Imagining China on Greenland's road to independence

Ulrik Pram Gad, Naja Dyrendom Graugaard, Anders Holgersen, Marc Jacobsen, Nina Lave, Nikoline Schriver

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Resumé

For decades, Greenlandic politicians have sought recognition for their country as an independent agent in international politics. Renewed global interest in the Arctic has given new impetus to a strategy of diversifying the existing dependency relations, as a way to postcoloniality. This chapter investigates how Greenlandic foreign policy narratives have cast China in different roles which support this strategy. Some narratives are informed by Orientalist tropes imported from Denmark, while others dismiss the very same tropes and instead embrace China as a crucial bilateral partner in Greenland’s road to independence. Mainly, China has been imagined as a potent source of, mainly, material resources and wealth (export revenues, investments, labour). Initially, this narrative was employed to support a business attempt to reinvigorate traditional hunting through new export channels. Later, narratives underscored Greenlandic ambitions as a mining country. Recently, they have backed a Greenlandic search for new solutions to the less-hyped fishing and tourism industries. But besides the promise of material revenue, Greenlandic authorities have also imagined that China could supply immaterial resources like international recognition. However, the sought for recognition has changed drastically, from the time when Greenland’s national team played soccer against Tibet to current attempts to negotiate science- and paradiplomacy with Beijing and Copenhagen. The analysis is based on select media reports, government foreign policy reports and parliamentary debates from 1999 to 2018. Theoretically, the analysis draws on a tradition of analyzing international politics and foreign policy as driven by narratives constructing nation state identities in relation to Others.
OriginalsprogEngelsk
TidsskriftArctic Yearbook
Vol/bind2018
Antal sider22
ISSN2298-2418
StatusUdgivet - 15 okt. 2018

Citer dette

Gad, U. P., Graugaard, N. D., Holgersen, A., Jacobsen, M., Lave, N., & Schriver, N. (2018). Imagining China on Greenland's road to independence. Arctic Yearbook, 2018.
Gad, Ulrik Pram ; Graugaard, Naja Dyrendom ; Holgersen, Anders ; Jacobsen, Marc ; Lave, Nina ; Schriver, Nikoline. / Imagining China on Greenland's road to independence. I: Arctic Yearbook. 2018 ; Bind 2018.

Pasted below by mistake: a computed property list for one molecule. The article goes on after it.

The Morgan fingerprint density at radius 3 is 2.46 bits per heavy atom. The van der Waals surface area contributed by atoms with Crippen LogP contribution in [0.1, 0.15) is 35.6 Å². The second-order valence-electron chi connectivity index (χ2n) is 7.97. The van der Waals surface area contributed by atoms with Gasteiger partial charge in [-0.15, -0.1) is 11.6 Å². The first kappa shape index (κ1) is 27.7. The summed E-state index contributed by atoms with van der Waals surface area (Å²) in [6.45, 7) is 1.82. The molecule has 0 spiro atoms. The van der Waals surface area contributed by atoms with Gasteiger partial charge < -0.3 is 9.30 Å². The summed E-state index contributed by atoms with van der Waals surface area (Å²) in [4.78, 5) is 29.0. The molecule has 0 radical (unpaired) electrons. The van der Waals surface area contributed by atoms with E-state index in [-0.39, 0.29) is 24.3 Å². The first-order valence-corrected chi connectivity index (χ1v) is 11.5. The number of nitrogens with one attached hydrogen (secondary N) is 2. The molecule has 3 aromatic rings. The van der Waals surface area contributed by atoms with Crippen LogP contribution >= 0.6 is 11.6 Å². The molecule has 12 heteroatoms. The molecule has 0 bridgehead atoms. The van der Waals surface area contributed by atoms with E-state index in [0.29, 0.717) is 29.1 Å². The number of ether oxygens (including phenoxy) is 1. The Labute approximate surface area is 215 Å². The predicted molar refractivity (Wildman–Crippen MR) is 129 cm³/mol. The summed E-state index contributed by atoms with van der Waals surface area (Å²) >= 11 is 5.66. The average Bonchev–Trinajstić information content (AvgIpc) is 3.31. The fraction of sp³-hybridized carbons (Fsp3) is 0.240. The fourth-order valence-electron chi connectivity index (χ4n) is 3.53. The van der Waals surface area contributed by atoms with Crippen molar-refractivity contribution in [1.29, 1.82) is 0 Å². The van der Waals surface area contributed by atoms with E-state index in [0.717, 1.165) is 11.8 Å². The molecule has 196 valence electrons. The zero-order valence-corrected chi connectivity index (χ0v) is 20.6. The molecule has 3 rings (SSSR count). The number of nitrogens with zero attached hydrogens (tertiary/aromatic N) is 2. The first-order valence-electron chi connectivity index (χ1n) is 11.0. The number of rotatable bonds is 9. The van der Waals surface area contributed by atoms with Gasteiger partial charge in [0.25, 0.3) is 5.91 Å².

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abstract = "For decades, Greenlandic politicians have sought recognition for their country as an independent agent in international politics. Renewed global interest in the Arctic has given new impetus to a strategy of diversifying the existing dependency relations, as a way to postcoloniality. This chapter investigates how Greenlandic foreign policy narratives have cast China in different roles which support this strategy. Some narratives are informed by Orientalist tropes imported from Denmark, while others dismiss the very same tropes and instead embrace China as a crucial bilateral partner in Greenland’s road to independence. Mainly, China has been imagined as a potent source of, mainly, material resources and wealth (export revenues, investments, labour). Initially, this narrative was employed to support a business attempt to reinvigorate traditional hunting through new export channels. Later, narratives underscored Greenlandic ambitions as a mining country. Recently, they have backed a Greenlandic search for new solutions to the less-hyped fishing and tourism industries. But besides the promise of material revenue, Greenlandic authorities have also imagined that China could supply immaterial resources like international recognition. However, the sought for recognition has changed drastically, from the time when Greenland’s national team played soccer against Tibet to current attempts to negotiate science- and paradiplomacy with Beijing and Copenhagen. The analysis is based on select media reports, government foreign policy reports and parliamentary debates from 1999 to 2018. Theoretically, the analysis draws on a tradition of analyzing international politics and foreign policy as driven by narratives constructing nation state identities in relation to Others.",
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Gad, UP, Graugaard, ND, Holgersen, A, Jacobsen, M, Lave, N & Schriver, N 2018, 'Imagining China on Greenland's road to independence', Arctic Yearbook, bind 2018.